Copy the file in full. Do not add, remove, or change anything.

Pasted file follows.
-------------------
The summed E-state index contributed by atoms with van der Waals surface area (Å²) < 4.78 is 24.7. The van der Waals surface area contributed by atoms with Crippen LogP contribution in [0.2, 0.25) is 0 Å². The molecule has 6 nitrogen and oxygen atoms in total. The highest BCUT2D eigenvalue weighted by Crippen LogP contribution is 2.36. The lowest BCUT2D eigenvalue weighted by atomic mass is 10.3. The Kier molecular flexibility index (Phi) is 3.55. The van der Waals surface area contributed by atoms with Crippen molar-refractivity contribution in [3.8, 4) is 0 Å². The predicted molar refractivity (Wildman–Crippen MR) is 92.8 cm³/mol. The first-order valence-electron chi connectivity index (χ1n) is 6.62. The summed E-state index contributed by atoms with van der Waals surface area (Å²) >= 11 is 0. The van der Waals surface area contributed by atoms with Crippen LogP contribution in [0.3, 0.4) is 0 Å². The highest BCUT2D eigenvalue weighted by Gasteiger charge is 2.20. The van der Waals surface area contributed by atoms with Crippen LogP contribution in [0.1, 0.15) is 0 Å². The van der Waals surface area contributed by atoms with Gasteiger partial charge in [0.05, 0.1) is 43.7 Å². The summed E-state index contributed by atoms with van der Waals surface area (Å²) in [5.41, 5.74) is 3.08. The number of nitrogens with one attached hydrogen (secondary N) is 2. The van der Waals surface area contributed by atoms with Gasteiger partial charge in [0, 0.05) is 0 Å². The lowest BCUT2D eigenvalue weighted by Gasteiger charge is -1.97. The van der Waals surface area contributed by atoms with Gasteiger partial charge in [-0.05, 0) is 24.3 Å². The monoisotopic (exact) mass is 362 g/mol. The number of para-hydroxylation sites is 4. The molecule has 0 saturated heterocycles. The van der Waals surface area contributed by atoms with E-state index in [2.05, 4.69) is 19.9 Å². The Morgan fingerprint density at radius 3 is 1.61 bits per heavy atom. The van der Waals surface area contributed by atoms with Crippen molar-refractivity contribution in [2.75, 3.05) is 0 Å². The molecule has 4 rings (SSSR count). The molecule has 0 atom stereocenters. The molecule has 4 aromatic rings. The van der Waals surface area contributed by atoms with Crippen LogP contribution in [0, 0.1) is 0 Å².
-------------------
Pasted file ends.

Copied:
The summed E-state index contributed by atoms with van der Waals surface area (Å²) < 4.78 is 24.7. The van der Waals surface area contributed by atoms with Crippen LogP contribution in [0.2, 0.25) is 0 Å². The molecule has 6 nitrogen and oxygen atoms in total. The highest BCUT2D eigenvalue weighted by Crippen LogP contribution is 2.36. The lowest BCUT2D eigenvalue weighted by atomic mass is 10.3. The Kier molecular flexibility index (Phi) is 3.55. The van der Waals surface area contributed by atoms with Crippen molar-refractivity contribution in [3.8, 4) is 0 Å². The predicted molar refractivity (Wildman–Crippen MR) is 92.8 cm³/mol. The first-order valence-electron chi connectivity index (χ1n) is 6.62. The summed E-state index contributed by atoms with van der Waals surface area (Å²) >= 11 is 0. The van der Waals surface area contributed by atoms with Crippen LogP contribution in [0.3, 0.4) is 0 Å². The highest BCUT2D eigenvalue weighted by Gasteiger charge is 2.20. The van der Waals surface area contributed by atoms with Crippen LogP contribution in [0.1, 0.15) is 0 Å². The van der Waals surface area contributed by atoms with Gasteiger partial charge in [0.05, 0.1) is 43.7 Å². The summed E-state index contributed by atoms with van der Waals surface area (Å²) in [5.41, 5.74) is 3.08. The number of nitrogens with one attached hydrogen (secondary N) is 2. The van der Waals surface area contributed by atoms with Gasteiger partial charge in [0, 0.05) is 0 Å². The lowest BCUT2D eigenvalue weighted by Gasteiger charge is -1.97. The van der Waals surface area contributed by atoms with Gasteiger partial charge in [-0.05, 0) is 24.3 Å². The monoisotopic (exact) mass is 362 g/mol. The number of para-hydroxylation sites is 4. The molecule has 0 saturated heterocycles. The van der Waals surface area contributed by atoms with E-state index in [2.05, 4.69) is 19.9 Å². The Morgan fingerprint density at radius 3 is 1.61 bits per heavy atom. The van der Waals surface area contributed by atoms with Crippen molar-refractivity contribution in [2.75, 3.05) is 0 Å². The molecule has 4 rings (SSSR count). The molecule has 0 atom stereocenters. The molecule has 4 aromatic rings. The van der Waals surface area contributed by atoms with Crippen LogP contribution in [0, 0.1) is 0 Å².